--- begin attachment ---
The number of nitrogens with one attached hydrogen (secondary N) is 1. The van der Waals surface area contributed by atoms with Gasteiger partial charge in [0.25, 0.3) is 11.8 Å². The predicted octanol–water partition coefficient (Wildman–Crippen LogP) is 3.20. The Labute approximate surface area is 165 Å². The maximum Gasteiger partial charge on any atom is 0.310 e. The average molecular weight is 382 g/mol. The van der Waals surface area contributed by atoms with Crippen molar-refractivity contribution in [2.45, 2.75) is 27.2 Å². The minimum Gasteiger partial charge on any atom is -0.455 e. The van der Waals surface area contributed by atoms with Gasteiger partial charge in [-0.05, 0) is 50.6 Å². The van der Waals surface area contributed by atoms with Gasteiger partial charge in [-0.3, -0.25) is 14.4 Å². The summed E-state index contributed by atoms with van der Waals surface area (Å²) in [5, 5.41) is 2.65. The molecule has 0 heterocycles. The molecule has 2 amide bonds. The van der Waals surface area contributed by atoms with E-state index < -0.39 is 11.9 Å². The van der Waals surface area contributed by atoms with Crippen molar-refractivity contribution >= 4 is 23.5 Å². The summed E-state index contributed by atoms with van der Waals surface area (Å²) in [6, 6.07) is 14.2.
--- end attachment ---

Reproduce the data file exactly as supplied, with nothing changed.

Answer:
The number of nitrogens with one attached hydrogen (secondary N) is 1. The van der Waals surface area contributed by atoms with Gasteiger partial charge in [0.25, 0.3) is 11.8 Å². The predicted octanol–water partition coefficient (Wildman–Crippen LogP) is 3.20. The Labute approximate surface area is 165 Å². The maximum Gasteiger partial charge on any atom is 0.310 e. The average molecular weight is 382 g/mol. The van der Waals surface area contributed by atoms with Crippen molar-refractivity contribution in [2.45, 2.75) is 27.2 Å². The minimum Gasteiger partial charge on any atom is -0.455 e. The van der Waals surface area contributed by atoms with Gasteiger partial charge in [-0.05, 0) is 50.6 Å². The van der Waals surface area contributed by atoms with Gasteiger partial charge in [-0.3, -0.25) is 14.4 Å². The summed E-state index contributed by atoms with van der Waals surface area (Å²) in [5, 5.41) is 2.65. The molecule has 0 heterocycles. The molecule has 2 amide bonds. The van der Waals surface area contributed by atoms with E-state index < -0.39 is 11.9 Å². The van der Waals surface area contributed by atoms with Crippen molar-refractivity contribution >= 4 is 23.5 Å². The summed E-state index contributed by atoms with van der Waals surface area (Å²) in [6, 6.07) is 14.2.